For all of Istanbul’s charm, the seemingly endless urban sprawl and horrific traffic jams can be a little overwhelming for even the more enamored Turkophile. But amazingly just a short ferry ride from the Asian shore (or long ferry ride from Kabataş) are several islands where bicycles and horse-drawn carriages are the primary means of transportation, the houses are wooden and historic, and the air smells like the sea instead of car exhaust.
Yet in spite of their picturesque beauty and relaxing atmosphere The Princes’ Islands, or Adalar as they’re called by Istanbullus, remain one of Istanbul’s best kept secrets (or perhaps just one of it’s most poorly promoted features). Most travel books barely dedicate a page to the Adalar, and even then Büyükada, the most commercialized of the Islands, gets the lion’s share of the attention. There might a paragraph about Heybeliada (largely due to the controversial Halki Seminary). But as for Kınalıada (or Henna Island), I was only negligibly aware of it’s existence until my friends invited me to go there last week.
Although Kınalıada has less nature than the other islands, it’s somehow the most charming. The houses have more ornate facades. The streets are lined with trees. There’s even a country club with an olympic sized pool which seems to be fairly exclusive. I actually think the island would almost be too cute if it weren’t for the dramatically steep cliffs on the far side of the island which add a certain amount of allure.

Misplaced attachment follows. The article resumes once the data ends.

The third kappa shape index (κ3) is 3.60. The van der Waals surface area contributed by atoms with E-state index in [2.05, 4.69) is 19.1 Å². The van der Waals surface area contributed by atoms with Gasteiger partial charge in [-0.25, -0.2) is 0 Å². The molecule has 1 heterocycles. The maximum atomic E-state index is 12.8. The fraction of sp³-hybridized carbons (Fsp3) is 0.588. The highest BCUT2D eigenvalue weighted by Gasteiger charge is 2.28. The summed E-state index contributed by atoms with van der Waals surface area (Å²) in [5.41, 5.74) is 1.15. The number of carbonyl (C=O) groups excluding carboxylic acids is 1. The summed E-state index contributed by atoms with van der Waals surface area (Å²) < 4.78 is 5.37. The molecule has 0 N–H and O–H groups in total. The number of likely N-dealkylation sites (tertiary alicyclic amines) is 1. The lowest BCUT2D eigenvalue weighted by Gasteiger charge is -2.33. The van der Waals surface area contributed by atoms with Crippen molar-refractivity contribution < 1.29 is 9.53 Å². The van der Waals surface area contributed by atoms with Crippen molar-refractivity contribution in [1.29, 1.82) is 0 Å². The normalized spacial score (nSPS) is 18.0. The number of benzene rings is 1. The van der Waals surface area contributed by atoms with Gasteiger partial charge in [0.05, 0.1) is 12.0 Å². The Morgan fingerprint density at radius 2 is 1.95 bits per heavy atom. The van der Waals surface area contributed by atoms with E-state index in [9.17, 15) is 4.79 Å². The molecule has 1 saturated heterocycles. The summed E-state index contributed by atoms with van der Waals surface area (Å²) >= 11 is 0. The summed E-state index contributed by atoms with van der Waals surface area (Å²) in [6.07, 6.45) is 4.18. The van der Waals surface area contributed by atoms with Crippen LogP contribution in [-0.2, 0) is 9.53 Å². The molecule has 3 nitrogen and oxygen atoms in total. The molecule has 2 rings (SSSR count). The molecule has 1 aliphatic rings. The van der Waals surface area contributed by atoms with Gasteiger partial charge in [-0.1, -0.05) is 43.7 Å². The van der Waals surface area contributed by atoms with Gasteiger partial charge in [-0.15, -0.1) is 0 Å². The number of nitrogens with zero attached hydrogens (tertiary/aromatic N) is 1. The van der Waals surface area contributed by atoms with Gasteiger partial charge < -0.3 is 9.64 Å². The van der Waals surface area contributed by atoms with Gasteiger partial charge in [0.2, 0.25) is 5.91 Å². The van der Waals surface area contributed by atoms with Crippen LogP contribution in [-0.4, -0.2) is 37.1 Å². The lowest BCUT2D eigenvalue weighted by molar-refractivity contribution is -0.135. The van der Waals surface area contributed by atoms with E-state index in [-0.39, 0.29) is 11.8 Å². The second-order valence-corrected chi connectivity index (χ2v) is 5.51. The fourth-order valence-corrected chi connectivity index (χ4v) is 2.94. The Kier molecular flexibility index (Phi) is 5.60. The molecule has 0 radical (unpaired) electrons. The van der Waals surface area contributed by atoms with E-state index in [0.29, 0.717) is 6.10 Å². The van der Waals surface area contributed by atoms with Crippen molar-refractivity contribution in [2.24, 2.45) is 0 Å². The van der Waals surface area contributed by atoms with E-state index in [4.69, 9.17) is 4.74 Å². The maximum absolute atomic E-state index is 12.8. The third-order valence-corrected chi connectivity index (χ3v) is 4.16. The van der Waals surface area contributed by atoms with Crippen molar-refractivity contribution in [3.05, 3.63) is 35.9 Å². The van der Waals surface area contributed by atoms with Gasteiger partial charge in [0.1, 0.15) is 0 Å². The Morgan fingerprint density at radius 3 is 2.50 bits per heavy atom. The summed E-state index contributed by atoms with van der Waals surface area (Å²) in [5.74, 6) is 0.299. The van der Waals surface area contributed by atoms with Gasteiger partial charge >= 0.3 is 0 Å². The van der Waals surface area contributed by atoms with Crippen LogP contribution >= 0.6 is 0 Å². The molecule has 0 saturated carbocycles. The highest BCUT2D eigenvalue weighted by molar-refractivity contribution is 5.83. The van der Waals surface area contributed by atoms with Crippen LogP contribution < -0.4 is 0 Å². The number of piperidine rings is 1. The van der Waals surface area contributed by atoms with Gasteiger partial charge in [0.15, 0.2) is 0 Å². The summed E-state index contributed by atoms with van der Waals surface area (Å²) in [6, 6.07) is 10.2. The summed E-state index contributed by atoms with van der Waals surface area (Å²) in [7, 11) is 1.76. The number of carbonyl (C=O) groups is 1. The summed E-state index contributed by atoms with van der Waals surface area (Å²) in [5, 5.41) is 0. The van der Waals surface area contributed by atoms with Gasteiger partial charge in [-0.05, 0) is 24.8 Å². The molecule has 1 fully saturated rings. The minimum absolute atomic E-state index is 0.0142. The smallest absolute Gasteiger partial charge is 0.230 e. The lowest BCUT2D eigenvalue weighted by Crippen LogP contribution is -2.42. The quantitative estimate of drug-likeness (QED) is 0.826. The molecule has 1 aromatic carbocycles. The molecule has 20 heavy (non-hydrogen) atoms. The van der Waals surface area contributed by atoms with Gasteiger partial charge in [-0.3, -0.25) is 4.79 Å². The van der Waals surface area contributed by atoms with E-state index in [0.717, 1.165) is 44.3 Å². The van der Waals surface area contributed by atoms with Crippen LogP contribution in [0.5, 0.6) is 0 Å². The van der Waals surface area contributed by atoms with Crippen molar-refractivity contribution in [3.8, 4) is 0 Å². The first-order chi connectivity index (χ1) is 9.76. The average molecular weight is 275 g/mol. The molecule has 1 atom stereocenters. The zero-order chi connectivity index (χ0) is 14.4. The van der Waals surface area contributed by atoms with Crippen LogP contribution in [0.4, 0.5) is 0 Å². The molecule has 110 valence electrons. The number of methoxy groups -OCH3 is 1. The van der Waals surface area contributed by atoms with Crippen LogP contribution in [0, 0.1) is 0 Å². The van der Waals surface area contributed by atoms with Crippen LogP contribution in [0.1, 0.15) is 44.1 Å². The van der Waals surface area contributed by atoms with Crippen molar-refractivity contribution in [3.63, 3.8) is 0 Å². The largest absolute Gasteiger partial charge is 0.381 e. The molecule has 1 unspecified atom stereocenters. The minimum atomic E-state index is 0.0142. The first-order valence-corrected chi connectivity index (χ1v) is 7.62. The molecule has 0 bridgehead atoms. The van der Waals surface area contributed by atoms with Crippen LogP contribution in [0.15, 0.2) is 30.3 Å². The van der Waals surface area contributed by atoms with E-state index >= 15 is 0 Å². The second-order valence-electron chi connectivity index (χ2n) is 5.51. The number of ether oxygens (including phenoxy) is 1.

Like the other islands, renting a bicycle and going for a dip in the Marmara remain the main activities. Biking around the perimeter includes a challenging climb with a steep descent (it’s a good idea to make sure you rent a bike with good pair of brakes- the one I rented didn’t). The nicest rock beaches are on the far side of the island, follow the main road clock-wise to get there without walking up any hills. Kınalıada is the smallest island with regular ferry service so it doesn’t take long to get anywhere. There’s also an Armenian church building and a Greek Orthodox monastery, and of course many places to get some Döner or a glass of çay.